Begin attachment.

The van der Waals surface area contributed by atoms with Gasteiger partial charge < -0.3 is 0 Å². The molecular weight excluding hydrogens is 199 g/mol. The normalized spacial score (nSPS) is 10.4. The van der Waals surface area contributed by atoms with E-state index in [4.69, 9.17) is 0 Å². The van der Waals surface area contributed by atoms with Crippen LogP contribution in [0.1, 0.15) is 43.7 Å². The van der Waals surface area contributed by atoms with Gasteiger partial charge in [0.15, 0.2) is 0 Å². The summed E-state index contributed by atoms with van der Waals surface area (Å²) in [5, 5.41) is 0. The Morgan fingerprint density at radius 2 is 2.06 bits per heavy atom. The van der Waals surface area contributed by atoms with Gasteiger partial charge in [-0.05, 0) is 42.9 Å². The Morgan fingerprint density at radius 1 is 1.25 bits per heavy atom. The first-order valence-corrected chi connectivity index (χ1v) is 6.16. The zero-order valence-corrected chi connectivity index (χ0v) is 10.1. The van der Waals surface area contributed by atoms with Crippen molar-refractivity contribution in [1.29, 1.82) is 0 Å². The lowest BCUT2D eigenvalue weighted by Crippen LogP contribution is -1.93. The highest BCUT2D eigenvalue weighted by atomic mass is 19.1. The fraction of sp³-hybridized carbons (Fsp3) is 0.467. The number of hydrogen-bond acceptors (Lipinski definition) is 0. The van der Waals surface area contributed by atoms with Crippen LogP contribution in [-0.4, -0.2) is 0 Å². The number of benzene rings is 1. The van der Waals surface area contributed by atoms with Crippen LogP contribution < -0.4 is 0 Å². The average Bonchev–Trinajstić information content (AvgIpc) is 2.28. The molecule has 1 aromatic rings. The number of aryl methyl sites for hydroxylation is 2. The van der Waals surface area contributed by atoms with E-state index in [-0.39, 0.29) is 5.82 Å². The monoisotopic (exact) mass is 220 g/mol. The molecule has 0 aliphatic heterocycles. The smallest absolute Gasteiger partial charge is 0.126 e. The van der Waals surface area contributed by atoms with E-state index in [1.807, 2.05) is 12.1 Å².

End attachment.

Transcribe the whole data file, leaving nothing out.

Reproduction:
The van der Waals surface area contributed by atoms with Gasteiger partial charge < -0.3 is 0 Å². The molecular weight excluding hydrogens is 199 g/mol. The normalized spacial score (nSPS) is 10.4. The van der Waals surface area contributed by atoms with E-state index in [4.69, 9.17) is 0 Å². The van der Waals surface area contributed by atoms with Crippen LogP contribution in [0.1, 0.15) is 43.7 Å². The van der Waals surface area contributed by atoms with Gasteiger partial charge in [0.15, 0.2) is 0 Å². The summed E-state index contributed by atoms with van der Waals surface area (Å²) in [5, 5.41) is 0. The Morgan fingerprint density at radius 2 is 2.06 bits per heavy atom. The van der Waals surface area contributed by atoms with Gasteiger partial charge in [-0.05, 0) is 42.9 Å². The Morgan fingerprint density at radius 1 is 1.25 bits per heavy atom. The first-order valence-corrected chi connectivity index (χ1v) is 6.16. The zero-order valence-corrected chi connectivity index (χ0v) is 10.1. The van der Waals surface area contributed by atoms with Crippen molar-refractivity contribution in [1.29, 1.82) is 0 Å². The lowest BCUT2D eigenvalue weighted by Crippen LogP contribution is -1.93. The highest BCUT2D eigenvalue weighted by atomic mass is 19.1. The fraction of sp³-hybridized carbons (Fsp3) is 0.467. The number of hydrogen-bond acceptors (Lipinski definition) is 0. The van der Waals surface area contributed by atoms with Crippen LogP contribution in [-0.4, -0.2) is 0 Å². The number of benzene rings is 1. The van der Waals surface area contributed by atoms with Crippen LogP contribution < -0.4 is 0 Å². The average Bonchev–Trinajstić information content (AvgIpc) is 2.28. The molecule has 1 aromatic rings. The number of aryl methyl sites for hydroxylation is 2. The van der Waals surface area contributed by atoms with E-state index in [-0.39, 0.29) is 5.82 Å². The monoisotopic (exact) mass is 220 g/mol. The molecule has 0 aliphatic heterocycles. The smallest absolute Gasteiger partial charge is 0.126 e. The van der Waals surface area contributed by atoms with E-state index in [1.807, 2.05) is 12.1 Å².